To evaluate the environmental contamination and contributory external exposure after the accident at the Fukushima Nuclear Power Plant (FNPP), the concentrations of artificial radionuclides in soil samples from each area were analysed by gamma spectrometry. Six artificial radionuclides (131I, 134Cs, 137Cs, 129mTe, 95Nb and 136Cs) were detected in soil samples around FNPP. Calculated external effective doses from artificial radionuclide contamination in soil samples around FNPP were 1.9-2.9 μSv h-1 (8.7-17.8 mSv y. -1) in Fukushima city on 22 March 2011. After several months, these calculated external effective doses were 0.25-0.88 μSv h-1 (2.2-7.6 mSv y. -1) in Fukushima city on 29 June 2011. The present study revealed that the detected artificial radionuclides around FNPP mainly shifted to long-lived radionuclides such as radioactive caesium (134Cs and 137Cs) even though current levels are decreasing gradually due to the decay of short-lived radionuclides such as 131I, 129mTe, 95Nb and 136Cs. Thus, radiation exposure potency still exists even though the national efforts are ongoing for reducing the annual exposure dose closer to 1 mSv, the public dose limit. Long-term environmental monitoring around FNPP contributes to radiation safety, with a reduction in unnecessary exposure to the residents. © The Author 2012. Published by Oxford University Press. All rights reserved.


Kimura Y.,Nagasaki University | Okubo Y.,Nagasaki University | Hayashida N.,Nagasaki University | Takahashi J.,Nagasaki University | And 4 more authors.
PLoS ONE | Year: 2015

After the Chernobyl Nuclear Power Plant accident, the residents living around the Chernobyl were revealed to have been internally exposed to 137Cs through the intake of contaminated local foods. To evaluate the current situation of internal 137Cs exposure and the relationship between the 137Cs soil contamination and internal exposure in residents, we investigated the 137Cs body burden in residents who were living in 10 selected cities from the northern part of the Zhitomir region, Ukraine, and collected soil samples from three family farms and wild forests of each city to measured 137Cs concentrations. The total number of study participants was 36,862, of which 68.9%of them were female. After 2010, the annual effective doses were less than 0.1 mSv in over 90% of the residents. The 137Cs body burden was significantly higher in autumn than other seasons (p < 0.001) and in residents living in more contaminated areas (p < 0.001). We also found a significant correlation between the proportion of residents in each city with an estimated annual exposure dose exceeding 0.1 mSv and 137Cs concentration of soil samples from family farms (r = 0.828, p = 0.003). In conclusion, more than 25 years after the Chernobyl accident, the internal exposure doses to residents living in contaminated areas of northern Ukraine is limited but still related to 137Cs soil contamination. Furthermore, the consumption of local foods is considered to be the cause of internal exposure. © 2015 Kimura et al. This is an open access article distributed under the terms of the Creative Commons Attribution License, which permits unrestricted use, distribution, and reproduction in any medium, provided the original author and source are credited.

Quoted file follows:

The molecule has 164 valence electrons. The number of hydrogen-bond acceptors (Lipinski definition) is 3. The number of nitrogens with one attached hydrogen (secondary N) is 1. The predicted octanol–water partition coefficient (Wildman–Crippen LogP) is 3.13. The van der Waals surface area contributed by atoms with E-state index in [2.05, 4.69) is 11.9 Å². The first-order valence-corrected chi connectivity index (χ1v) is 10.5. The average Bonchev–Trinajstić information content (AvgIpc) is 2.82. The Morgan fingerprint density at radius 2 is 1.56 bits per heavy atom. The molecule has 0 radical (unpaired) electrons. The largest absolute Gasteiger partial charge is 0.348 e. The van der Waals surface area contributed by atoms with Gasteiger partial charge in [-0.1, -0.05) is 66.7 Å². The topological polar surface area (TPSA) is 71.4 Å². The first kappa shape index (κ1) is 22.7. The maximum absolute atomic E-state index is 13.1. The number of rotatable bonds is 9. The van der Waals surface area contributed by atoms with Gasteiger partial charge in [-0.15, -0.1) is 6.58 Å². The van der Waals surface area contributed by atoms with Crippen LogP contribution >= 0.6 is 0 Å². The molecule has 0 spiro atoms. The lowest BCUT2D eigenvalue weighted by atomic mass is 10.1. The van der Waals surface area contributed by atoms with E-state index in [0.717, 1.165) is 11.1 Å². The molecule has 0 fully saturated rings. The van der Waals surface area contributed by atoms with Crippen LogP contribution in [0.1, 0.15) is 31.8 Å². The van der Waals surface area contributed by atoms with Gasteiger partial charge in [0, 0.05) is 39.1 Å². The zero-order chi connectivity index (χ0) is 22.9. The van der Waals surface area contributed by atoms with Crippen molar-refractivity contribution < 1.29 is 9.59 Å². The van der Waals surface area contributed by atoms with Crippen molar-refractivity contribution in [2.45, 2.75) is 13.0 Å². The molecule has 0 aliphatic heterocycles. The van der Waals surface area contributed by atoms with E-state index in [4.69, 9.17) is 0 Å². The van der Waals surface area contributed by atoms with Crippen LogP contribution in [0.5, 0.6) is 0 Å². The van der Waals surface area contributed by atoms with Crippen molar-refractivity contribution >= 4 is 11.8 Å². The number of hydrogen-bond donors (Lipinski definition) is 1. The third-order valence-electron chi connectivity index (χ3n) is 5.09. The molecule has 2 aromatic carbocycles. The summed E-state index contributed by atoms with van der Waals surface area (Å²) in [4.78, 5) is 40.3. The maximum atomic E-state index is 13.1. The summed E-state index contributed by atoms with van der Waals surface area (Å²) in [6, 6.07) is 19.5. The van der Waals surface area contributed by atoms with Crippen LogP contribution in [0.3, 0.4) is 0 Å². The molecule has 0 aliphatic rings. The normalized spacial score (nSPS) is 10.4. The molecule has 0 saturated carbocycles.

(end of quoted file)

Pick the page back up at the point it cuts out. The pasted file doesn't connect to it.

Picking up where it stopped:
Kimura Y.,Nagasaki University | Hayashida N.,Nagasaki University | Takahashi J.,Nagasaki University | Rafalsky R.,Zhitomir Inter Area Medical Diagnostic Center | And 5 more authors.
PeerJ | Year: 2016

Background. The Chernobyl Nuclear Power Plant (CNPP) accident exposed a large number of inhabitants to internal 131I radiation. The associations between internal 131I exposure and thyroid autoimmunity and benign thyroid diseases remain controversial in the population living in the contaminated area around the CNNP. In this study, we evaluate the association of 131I with benign thyroid diseases. Methods. We compared the prevalence of Anti-Thyroid Autoantibodies (ATAs), thyroid function, and prevalence of thyroid ultrasound finding outcomes in 300 residents of the contaminated area of Ukraine who were 0-5 years of age at the time of the CNPP accident (group 1) and 300 sex-matched residents who were born after the accident (group 2). Results. We did not find any differences of the prevalence of Antithyroglobulin Antibodies (TGAb) positive, Antithyroid Peroxidase Antibodies (TPOAb) positive, and TGAb and/or TPOAb positive between the study groups. (11.7% vs 10.3%; p = 0.602, 17.3% vs 13.0%; p = 0.136, 21.0% vs 17.3%; p = 0.254, respectively); after adjusting for age and sex, the prevalence was not associated with the 131I exposure status in the study groups. The prevalence of subclinical and overt hypothyroidism cases was not significantly different (p = 0.093 and p = 0.320) in the two groups, nor was the prevalence of goiter (p = 0.482). On the other hand, the prevalence of nodules was significantly higher in group 1 (p = 0.003), though not significantly so after adjustment for age and sex. Discussion. Working 26-27 years after the CNNP accident, we found no increased prevalence of ATAs or benign thyroid diseases in young adults exposed to 131I fallout during early childhood in the contaminated area of Ukraine. Long-term follow-up is needed to clarify the effects of radiation exposure on autoimmunity reaction in the thyroid. © 2016 Kimura et al.